In the late 1800s, cattle rustling posed a serious danger to the cattle business on the open range. One of the most influential of the cattlemen was Granville Stuart. He wrote that the cattlemen were as peaceable and law-abiding as could be found, but they had $35,000,000 worth of property spread over some 75,000 square miles of nearly uninhabited country. They had to find a way to protect that property. On this date in 1884, the Eastern Montana Stockgrowers Association met to discuss the problems facing the industry, including overstocking of the range and Texas fever. But in spite of those problems, the discussion was soon taken over by the topic of cattle rustling. This meeting is recognized as a turning point in the fight against rustlers in Montana and North Dakota. The meeting was for Montana cattlemen, but it was held near the border of North Dakota and North Dakota ranchers also attended. Two of those cattlemen are well-known to North Dakotans: Teddy Roosevelt and the Marquis De Mores. These two men were in favor of an all-out war against the rustlers. But another faction, led by Stuart, favored restraint. He was afraid that a confrontation could find cattlemen being tried for murder.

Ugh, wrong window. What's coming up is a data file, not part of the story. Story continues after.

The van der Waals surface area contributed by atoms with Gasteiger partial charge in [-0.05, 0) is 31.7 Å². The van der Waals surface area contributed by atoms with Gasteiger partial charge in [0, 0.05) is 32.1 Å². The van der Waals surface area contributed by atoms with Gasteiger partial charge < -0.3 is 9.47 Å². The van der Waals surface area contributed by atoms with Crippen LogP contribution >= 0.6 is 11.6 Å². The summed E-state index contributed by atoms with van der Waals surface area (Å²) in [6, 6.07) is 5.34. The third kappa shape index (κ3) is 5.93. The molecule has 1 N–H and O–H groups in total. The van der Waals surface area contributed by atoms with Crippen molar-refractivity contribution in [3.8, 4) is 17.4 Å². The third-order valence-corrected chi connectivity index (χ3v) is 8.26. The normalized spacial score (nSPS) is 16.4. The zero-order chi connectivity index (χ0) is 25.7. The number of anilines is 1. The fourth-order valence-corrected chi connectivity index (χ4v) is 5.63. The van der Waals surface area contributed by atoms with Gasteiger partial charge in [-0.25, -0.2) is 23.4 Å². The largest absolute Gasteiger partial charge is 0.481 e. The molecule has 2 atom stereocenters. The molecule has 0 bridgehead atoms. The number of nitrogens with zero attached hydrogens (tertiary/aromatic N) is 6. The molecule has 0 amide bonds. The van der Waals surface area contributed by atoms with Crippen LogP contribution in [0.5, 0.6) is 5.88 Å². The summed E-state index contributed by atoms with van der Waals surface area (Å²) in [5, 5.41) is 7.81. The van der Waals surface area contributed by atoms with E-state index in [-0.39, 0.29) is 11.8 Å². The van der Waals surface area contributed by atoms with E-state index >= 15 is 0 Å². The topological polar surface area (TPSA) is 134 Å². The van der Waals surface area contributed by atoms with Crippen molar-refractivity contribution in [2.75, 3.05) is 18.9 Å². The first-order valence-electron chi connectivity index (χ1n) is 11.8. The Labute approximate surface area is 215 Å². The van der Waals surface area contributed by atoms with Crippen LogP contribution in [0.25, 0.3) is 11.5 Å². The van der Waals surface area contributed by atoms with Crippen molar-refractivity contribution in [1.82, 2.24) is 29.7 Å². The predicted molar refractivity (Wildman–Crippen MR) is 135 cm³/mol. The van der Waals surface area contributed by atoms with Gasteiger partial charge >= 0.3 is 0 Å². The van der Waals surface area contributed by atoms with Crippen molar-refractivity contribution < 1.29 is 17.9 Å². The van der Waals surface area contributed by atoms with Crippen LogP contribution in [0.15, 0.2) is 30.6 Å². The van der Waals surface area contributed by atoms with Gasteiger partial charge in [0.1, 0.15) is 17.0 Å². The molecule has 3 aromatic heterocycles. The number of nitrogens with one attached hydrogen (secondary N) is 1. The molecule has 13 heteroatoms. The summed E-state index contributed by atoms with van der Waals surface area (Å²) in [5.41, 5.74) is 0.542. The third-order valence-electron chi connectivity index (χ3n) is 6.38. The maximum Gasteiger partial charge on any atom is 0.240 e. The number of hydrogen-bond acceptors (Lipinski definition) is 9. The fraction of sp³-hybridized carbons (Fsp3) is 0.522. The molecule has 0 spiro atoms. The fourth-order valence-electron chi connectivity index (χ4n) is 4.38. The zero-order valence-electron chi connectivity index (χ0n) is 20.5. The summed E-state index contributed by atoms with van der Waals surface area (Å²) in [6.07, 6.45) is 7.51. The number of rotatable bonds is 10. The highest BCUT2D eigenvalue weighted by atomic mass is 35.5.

When the rustlers learned that the Stockgrowers Association would not take action, they became more brazen. They openly raided into North Dakota, stealing horses as well as cattle. It may have been the theft of his prize stallion that convinced Stuart to respond in a forceful way. He held a meeting at his ranch and organized a group called “Stuart’s Stranglers.” Both Roosevelt and the Marquis wanted to join, but they were too well-known. Stuart thought they would bring unwanted attention.
The group gathered intelligence on the rustlers and hunted them down. They killed at least thirty, and some estimate the number to be as high as seventy-five. Some of the rustlers were hanged with placards around their necks that read “horse thief” or “cattle thief.” The vigilantes brought cattle and horses back to Stuart’s ranch, and were returned to their owners. In a few months they had recovered more than three hundred horses and hundreds of cattle.
There were those who criticized the vigilante justice, but none of the Stranglers was ever brought to trial.
Dakota Datebook written by Carole Butcher
Milner II, Clyde A. and Carol A. O’Connor. As Big as the West: the Pioneer Life of Granville Stuart. Oxford: Oxford University Press, 2008.
Stuart, Granville. Forty Years on the Frontier. Lincoln: University of Nebraska Press, 2004.